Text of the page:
time, the Medicaid program had been increasing by 22 percent annually for the previous 4 years. In the late 1980s, an estimated 90,000 children were uninsured, and by 1995, that number had grown to 160,000 despite Medicaid expansions for children (Greenberg and Zuckerman, 1997).

In 1996, the Massachusetts legislature passed the Access to Health Law, expanding Medicaid coverage for children and modifying CMSP to reach low-income children not covered by Medicaid. Previous legislation mandating that employers provide coverage or contribute to a state fund was scheduled for implementation in August 1996, and pressure from businesses had generated interest in either repealing the mandate or replacing it with an alternative, more limited program (Greenberg and Zuckerman, 1997).

Children's health insurance expansions in Massachusetts have been financed through a reallocation of the state's pool of money for uncompensated care and through a 25-cent increase in the cigarette tax (Greenberg and Zuckerman, 1997). In Massachusetts, the Medicaid program is available to uninsured children and adults with incomes up to 133 percent of the federal poverty level. All other children are eligible for CMSP, which provides a limited package of primary and preventive care services. Inpatient hospital care is not covered, and coverage for prescription drugs and mental health is limited.

We found extraordinary political salience in linking children's health and tobacco taxes. People generally look at tobacco taxes differently than any other kind of tax, and most of the public generally like raising cigarette taxes. When you link it with using the funds to buy health care for children, the support just simply goes through the roof.

John McDonough

Massachusetts House of Representatives, Boston, MA

Public Workshop, June 2, 1997

CMSP is partly supported by participant cost-sharing. For families with incomes of up to 200 percent of the poverty level, participation is free. Families with incomes of between 200 and 400 percent of the federal poverty level may buy into CMSP for a monthly premium of $10.50 per child. Families with incomes higher than 400 percent of the federal poverty level pay the full cost of about $52.50 per month (Johnson and McDonough, 1998).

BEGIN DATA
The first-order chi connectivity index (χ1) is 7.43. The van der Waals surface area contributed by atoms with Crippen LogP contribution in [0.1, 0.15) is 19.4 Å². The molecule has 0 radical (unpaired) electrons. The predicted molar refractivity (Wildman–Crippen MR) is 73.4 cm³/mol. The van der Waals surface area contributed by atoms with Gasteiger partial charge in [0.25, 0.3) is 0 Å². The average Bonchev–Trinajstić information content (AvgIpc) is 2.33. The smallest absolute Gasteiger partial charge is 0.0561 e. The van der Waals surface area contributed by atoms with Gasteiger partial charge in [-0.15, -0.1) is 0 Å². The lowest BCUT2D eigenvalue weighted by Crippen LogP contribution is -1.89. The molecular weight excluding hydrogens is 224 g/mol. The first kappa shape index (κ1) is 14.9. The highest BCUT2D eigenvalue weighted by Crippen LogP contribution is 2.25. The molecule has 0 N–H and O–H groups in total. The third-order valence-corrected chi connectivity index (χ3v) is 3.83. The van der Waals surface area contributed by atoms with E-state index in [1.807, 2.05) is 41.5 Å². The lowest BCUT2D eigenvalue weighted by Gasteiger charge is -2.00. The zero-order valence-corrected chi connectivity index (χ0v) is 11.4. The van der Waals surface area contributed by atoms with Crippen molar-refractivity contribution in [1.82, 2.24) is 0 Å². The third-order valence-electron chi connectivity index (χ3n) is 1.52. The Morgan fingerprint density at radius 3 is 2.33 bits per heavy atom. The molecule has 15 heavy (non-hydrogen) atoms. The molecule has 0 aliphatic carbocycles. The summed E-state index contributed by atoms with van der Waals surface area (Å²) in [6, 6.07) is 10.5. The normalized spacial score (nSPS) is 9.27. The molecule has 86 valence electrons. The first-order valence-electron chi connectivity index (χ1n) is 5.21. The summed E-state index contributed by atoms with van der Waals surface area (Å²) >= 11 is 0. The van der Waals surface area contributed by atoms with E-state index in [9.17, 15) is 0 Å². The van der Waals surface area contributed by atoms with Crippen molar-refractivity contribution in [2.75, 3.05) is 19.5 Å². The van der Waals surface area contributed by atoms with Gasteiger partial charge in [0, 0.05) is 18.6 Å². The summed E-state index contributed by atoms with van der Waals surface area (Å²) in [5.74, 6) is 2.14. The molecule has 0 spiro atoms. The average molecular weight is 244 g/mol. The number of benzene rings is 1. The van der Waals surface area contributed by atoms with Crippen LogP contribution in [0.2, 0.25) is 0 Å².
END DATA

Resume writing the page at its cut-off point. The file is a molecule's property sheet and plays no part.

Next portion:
Through 1997, CMSP had covered 31,000 children up to age 19. The program is administered separately from the Medicaid program, and the application, enrollment determination, and outreach staff are different. Because families must apply to different agencies to enroll in the two programs, it is difficult for families to make transitions between the programs when their financial circumstances change. However, the separation of programs has made CMSP more appealing to families who prefer to avoid a welfare program, even though the Medicaid benefits are much more extensive and cost-sharing is greater with CMSP (McDonough, 1997).

Minnesota Care and Children's Health Plan

Minnesota's Children's Health Plan was one of the first state-financed programs to subsidize coverage for children. In 1987, the Minnesota legislature allocated a 1-cent increase in the cigarette tax to help finance the development of the Children's Health Plan. The program was implemented in July 1988, and in 1992, it was incorporated into Minnesota Care, the state's subsidized health insurance program for individuals who are not eligible for Medicaid. As of March 1997, Minnesota Care covered 53,000 children under the age of 21, or approximately 40 percent of the uninsured children in Minnesota (Gauthier and Schrodel, 1997).



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